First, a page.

Activists Sign Up As 'Crisis Actors,' Infiltrate Govt Terrorism Drill Before Being Kicked out for Filming
by John Vibes The Texas activist group Don’t Comply was making waves again this week after they were ejected from a bioterrorism drill fo...
The Texas activist group Don’t Comply was making waves again this week after they were ejected from a bioterrorism drill for filming.
Members of Don’t Comply signed up to be “crisis actors” in a mock government drill, which is said to train police and emergency crews for an actual attack.
Don’t Comply members Matthew Short, Murdoch Pizgatti, Brett Sanders and others were accepted to take part in the drill, and they decided to bring their cameras and film the event so they could give the public a better idea of how these drills work and ultimately, how their tax dollars are spent.
The group had responded to a public call for volunteers that was broadcast through NBC News. The article asked for 200 volunteers play the role of a “patient” in a mock bioterrorism attack.
According to Addison fire chief John O’Neil, there were multiple government agencies involved in the operation, including the local fire department, health department, and police department.
“The fire department does frequent training so that we can be prepared for any emergency. By Partnering with these other agencies, we are able to participate in exercises we could not possibly manage alone,” O’Neil told NBC.Matthew Short told The Free Thought Project that Don’t Comply wanted to get to the bottom of what was really going on with these training drills and these crisis actors, to experience for themselves and to show the world what was happening.
“We were interested in what they were training for. There was a public call for up to two hundred crisis actors. The Dontcomply crew thought it would be a great idea to get cameras inside to look past conspiracy theories, and find out what was actually going on,” Short said.As expected, as soon as they entered the drill, their presence and the presence of their cameras was unwelcome and they were asked to stop filming by a number of organizers and volunteers.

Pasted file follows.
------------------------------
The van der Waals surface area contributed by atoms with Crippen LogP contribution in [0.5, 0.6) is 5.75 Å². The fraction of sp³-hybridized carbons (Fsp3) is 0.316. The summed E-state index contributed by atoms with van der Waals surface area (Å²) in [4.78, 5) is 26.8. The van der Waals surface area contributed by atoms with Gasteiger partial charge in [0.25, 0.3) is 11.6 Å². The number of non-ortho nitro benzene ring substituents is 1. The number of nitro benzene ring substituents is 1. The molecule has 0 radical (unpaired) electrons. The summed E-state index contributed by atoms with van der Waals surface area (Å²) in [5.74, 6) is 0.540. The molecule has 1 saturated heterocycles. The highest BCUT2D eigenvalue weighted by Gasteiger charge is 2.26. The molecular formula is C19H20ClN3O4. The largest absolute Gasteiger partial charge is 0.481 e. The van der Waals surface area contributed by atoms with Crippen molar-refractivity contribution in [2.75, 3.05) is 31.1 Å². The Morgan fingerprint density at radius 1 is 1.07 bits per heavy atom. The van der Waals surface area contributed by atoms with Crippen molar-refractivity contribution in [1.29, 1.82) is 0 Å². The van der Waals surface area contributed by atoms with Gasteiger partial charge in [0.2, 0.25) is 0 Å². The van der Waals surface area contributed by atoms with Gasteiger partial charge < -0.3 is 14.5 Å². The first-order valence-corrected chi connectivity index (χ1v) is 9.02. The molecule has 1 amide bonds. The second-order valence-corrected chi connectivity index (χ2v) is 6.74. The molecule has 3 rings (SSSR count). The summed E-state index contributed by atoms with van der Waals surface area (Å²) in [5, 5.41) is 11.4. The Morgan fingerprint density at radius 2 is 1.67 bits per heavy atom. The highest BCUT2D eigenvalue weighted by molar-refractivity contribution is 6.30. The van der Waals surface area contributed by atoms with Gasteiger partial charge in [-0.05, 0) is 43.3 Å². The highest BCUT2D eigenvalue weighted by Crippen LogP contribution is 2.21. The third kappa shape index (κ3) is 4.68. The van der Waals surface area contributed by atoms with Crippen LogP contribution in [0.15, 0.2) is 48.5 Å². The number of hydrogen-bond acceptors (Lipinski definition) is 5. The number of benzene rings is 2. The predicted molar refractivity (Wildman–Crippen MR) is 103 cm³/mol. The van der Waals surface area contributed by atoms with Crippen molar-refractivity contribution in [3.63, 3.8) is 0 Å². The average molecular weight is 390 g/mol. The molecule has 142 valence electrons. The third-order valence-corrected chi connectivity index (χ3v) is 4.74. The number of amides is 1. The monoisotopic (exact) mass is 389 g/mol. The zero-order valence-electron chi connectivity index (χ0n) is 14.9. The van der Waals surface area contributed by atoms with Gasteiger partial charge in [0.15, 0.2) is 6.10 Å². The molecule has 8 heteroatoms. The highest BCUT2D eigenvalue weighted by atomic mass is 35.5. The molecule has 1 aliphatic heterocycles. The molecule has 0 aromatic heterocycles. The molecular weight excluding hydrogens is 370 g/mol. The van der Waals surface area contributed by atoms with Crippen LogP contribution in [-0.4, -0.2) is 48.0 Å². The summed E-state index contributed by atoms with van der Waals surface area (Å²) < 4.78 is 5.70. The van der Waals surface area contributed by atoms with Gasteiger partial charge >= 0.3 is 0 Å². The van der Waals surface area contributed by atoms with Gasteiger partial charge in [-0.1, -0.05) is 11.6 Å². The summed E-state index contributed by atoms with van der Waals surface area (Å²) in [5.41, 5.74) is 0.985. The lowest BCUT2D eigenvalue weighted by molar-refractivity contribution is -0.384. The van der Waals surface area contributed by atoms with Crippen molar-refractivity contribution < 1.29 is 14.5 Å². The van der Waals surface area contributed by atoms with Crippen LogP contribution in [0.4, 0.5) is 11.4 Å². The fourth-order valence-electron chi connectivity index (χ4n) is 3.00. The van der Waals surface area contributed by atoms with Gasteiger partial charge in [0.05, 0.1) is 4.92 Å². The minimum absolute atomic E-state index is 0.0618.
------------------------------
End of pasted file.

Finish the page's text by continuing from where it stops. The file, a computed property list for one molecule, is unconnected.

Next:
“My nickname online is showme. I like to see things to believe them,” he added.
Brett Sanders described the encounter in a recent article, saying that:
“One Dallas County volunteer who was sporting an official lanyard of some kind requested that I not film her, which I politely refused. Not only was she working in an official government capacity, she was in a public space with no expectation to privacy. That didn’t stop her from charging at me and my camera, attempting to knock the camera out of my hands. I’m not a lawyer, but I believe I was assaulted by this government volunteer for refusing to stop recording.”Sanders went on to describe how his crew was kicked out, and that the local mainstream news affiliate was kicked out as well.
Don’t Comply activists are calling these actions taken by police and government agents an attack on the freedom of the press and the first amendment.
“As an independent journalist, I took great interest in this event and believed that the public has a right to know how their own government is allocating resources and should be aware of how the drill was being conducted,” Sanders said.A video of the activists being kicked out of the drill can be viewed below:
As we reported last month, Don’t Comply regularly feeds the homeless in their area despite a local law that prohibits them from doing so.
Interestingly enough, Don’t Comply also made headlines earlier this month for an entirely different type of protest. In addition to being advocates for the homeless, Don’t Comply is also heavily involved in gun rights and open carry activism.
Earlier this month, they staged a mock mass shooting at “gun free zones” to demonstrate how long it took police to arrive.
Their protest was controversial, but actually changed the minds of many who rely on police as their only source of protection.